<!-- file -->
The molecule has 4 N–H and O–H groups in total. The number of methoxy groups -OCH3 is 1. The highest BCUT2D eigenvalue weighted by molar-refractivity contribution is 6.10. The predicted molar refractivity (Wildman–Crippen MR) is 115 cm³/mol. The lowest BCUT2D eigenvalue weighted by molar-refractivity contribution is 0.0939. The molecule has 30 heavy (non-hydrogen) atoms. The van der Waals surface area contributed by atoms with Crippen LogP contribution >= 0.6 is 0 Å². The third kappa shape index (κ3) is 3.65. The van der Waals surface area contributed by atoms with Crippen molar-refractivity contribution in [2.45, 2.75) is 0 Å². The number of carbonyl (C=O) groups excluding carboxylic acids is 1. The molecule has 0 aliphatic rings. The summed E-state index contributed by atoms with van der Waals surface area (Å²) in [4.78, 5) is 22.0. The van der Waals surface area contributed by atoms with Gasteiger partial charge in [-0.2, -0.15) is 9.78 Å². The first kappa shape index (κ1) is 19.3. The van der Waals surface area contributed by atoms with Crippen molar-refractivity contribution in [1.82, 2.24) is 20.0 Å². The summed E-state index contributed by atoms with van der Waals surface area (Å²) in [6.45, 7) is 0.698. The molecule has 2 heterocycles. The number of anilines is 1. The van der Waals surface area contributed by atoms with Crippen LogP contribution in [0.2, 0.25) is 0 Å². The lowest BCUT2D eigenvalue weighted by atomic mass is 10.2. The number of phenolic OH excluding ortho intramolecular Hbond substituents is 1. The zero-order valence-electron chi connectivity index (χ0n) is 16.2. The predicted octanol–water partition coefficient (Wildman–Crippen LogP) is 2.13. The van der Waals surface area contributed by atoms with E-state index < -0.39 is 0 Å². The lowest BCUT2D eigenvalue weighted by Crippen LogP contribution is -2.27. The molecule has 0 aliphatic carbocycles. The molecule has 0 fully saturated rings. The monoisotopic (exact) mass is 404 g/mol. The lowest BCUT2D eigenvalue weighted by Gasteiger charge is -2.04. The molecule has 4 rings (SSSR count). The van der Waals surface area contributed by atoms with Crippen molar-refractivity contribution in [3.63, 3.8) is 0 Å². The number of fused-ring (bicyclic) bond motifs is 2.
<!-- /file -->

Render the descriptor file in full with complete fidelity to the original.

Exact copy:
The molecule has 4 N–H and O–H groups in total. The number of methoxy groups -OCH3 is 1. The highest BCUT2D eigenvalue weighted by molar-refractivity contribution is 6.10. The predicted molar refractivity (Wildman–Crippen MR) is 115 cm³/mol. The lowest BCUT2D eigenvalue weighted by molar-refractivity contribution is 0.0939. The molecule has 30 heavy (non-hydrogen) atoms. The van der Waals surface area contributed by atoms with Crippen LogP contribution >= 0.6 is 0 Å². The third kappa shape index (κ3) is 3.65. The van der Waals surface area contributed by atoms with Crippen molar-refractivity contribution in [2.45, 2.75) is 0 Å². The number of carbonyl (C=O) groups excluding carboxylic acids is 1. The molecule has 0 aliphatic rings. The summed E-state index contributed by atoms with van der Waals surface area (Å²) in [4.78, 5) is 22.0. The van der Waals surface area contributed by atoms with Gasteiger partial charge in [-0.2, -0.15) is 9.78 Å². The first kappa shape index (κ1) is 19.3. The van der Waals surface area contributed by atoms with Crippen molar-refractivity contribution in [1.82, 2.24) is 20.0 Å². The summed E-state index contributed by atoms with van der Waals surface area (Å²) in [6.45, 7) is 0.698. The molecule has 2 heterocycles. The number of anilines is 1. The van der Waals surface area contributed by atoms with Crippen LogP contribution in [0.2, 0.25) is 0 Å². The lowest BCUT2D eigenvalue weighted by atomic mass is 10.2. The number of phenolic OH excluding ortho intramolecular Hbond substituents is 1. The zero-order valence-electron chi connectivity index (χ0n) is 16.2. The predicted octanol–water partition coefficient (Wildman–Crippen LogP) is 2.13. The van der Waals surface area contributed by atoms with E-state index < -0.39 is 0 Å². The lowest BCUT2D eigenvalue weighted by Crippen LogP contribution is -2.27. The molecule has 0 aliphatic carbocycles. The molecule has 0 fully saturated rings. The monoisotopic (exact) mass is 404 g/mol. The lowest BCUT2D eigenvalue weighted by Gasteiger charge is -2.04. The molecule has 4 rings (SSSR count). The van der Waals surface area contributed by atoms with Crippen molar-refractivity contribution in [3.63, 3.8) is 0 Å². The number of fused-ring (bicyclic) bond motifs is 2.